Thursday, August 6, 2020

Talking to violinist Walter Reiter about his recently published book "The Baroque Violin & Viola"


On July 27th 2020, I met with violinist Walter Reiter at his London home to discuss his upcoming publication - “The Baroque Violin & Viola, a Fifty-Lesson Course”, published by Oxford University Press in 2020 (available August in the USA and September, UK). In two volumes, the 700-page publication, written in a style that is informal, accessible and authoritative, consists of five modules on ornamentation, four “Interludes” of historical and cultural interest as well as lessons focusing on topics as diverse as temperament, shifting, vibrato and dance. Of the book, John Eliot Gardiner wrote: “It shows Walter Reiter to be an expert guide in defining a rich cultural context for music-making - and not just violin-playing - and with the potential to shatter dull preconceptions. His practical experience, learning and articulacy combine to enrich and extend our purview of instrumental music extending over five centuries.” British violinist, conductor and Baroque specialist. Rachel Podger has referred to the book as “a journey of discovery covering all technical aspects of playing the Baroque violin, from sound-production to the history of national styles via affect, articulation, rhetoric, intonation and temperament, ornamentation and improvisation.” 

PH: Walter, what kind of a treatise is it and to whom is it aimed?

WR: Basically, it is like a do-it-yourself Baroque violin manual. I’m sure people will find it useful, because a lot of people who don’t actually want to go to a conservatory and also because today many modern instrumentalists are much more open to how we play Baroque music than in past years. For example, you just have to listen to the Berlin Philharmonic when it plays Mozart; it does not sound like Karajan is directing it anymore! The dead weight has come off it. Today, stylistic interpretations have become more important. I also believe that people get really fed up with the repertoire that they play, because when I was teaching children, all the concerto repertoire was Romantic (Rieding, Küchler, etc.) - which is very beautiful - and then on to works of Seitz and eventually onto Bruch and Mendelssohn. After that, they do a bit of Classical, “because you should” and also Bach “because you should”. But then they don’t actually know how to situate Bach in his time. This is really important, especially when you are talking about the court dances of the Partitas and Suites. So, all about the world- and performance of Baroque music, it is a detailed résumé of all my thoughts over many years of teaching. There do exist musicological books on Baroque music. Some of them are so “clever” that you can’t understand a word but, of course, there are books that are readable and there are books about the Baroque violin written in encyclopaedic form, which are very useful. But there isn’t any book of this kind. It’s such a shame that people don’t do more of this kind of thing. When teachers stop teaching after many years (I haven’t stopped teaching, by any means), all their experience becomes hidden. I had some great teachers in Israel who, unfortunately, never wrote anything. Neither did they give interviews. Knowingly or unconsciously or not, their students pass it on in one form or another.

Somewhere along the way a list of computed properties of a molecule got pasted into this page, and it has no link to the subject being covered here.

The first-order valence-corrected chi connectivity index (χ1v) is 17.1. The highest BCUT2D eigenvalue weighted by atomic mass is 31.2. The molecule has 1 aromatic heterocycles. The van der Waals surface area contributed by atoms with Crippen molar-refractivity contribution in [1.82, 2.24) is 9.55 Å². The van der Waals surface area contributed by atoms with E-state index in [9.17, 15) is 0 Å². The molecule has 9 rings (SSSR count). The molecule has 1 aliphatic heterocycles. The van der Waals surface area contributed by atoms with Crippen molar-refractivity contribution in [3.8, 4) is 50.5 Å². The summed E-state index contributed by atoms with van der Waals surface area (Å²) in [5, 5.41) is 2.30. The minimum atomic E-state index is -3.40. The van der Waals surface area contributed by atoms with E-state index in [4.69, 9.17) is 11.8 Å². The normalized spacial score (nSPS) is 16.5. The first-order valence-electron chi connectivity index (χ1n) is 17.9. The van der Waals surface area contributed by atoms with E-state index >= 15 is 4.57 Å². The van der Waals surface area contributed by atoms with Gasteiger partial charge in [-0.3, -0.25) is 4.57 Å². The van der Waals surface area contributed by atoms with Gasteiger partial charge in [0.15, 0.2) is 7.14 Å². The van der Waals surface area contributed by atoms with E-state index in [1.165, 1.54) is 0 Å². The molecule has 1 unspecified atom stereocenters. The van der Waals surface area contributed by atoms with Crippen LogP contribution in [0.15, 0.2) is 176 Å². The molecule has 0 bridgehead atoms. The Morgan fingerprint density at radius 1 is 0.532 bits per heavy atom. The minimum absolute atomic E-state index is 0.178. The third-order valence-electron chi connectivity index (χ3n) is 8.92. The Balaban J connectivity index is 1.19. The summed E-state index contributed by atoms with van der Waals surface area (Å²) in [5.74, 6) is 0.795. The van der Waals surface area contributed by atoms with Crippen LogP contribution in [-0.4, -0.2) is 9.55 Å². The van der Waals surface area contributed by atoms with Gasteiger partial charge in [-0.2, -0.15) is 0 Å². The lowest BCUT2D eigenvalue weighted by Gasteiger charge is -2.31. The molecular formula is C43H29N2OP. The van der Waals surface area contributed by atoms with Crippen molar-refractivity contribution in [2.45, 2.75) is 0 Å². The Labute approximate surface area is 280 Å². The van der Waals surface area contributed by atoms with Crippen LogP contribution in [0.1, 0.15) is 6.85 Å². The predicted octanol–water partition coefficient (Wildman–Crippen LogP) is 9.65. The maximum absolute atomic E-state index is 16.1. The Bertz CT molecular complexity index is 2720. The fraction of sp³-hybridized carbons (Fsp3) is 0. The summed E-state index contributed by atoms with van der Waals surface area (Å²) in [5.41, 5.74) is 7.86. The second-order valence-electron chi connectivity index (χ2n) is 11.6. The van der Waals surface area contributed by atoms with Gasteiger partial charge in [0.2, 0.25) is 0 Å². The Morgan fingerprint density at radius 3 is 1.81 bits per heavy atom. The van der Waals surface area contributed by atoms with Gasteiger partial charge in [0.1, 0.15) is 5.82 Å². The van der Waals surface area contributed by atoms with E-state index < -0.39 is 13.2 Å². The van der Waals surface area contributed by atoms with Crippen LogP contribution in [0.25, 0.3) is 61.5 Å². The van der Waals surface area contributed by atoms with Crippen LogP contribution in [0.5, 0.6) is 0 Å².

PH: How did the project start?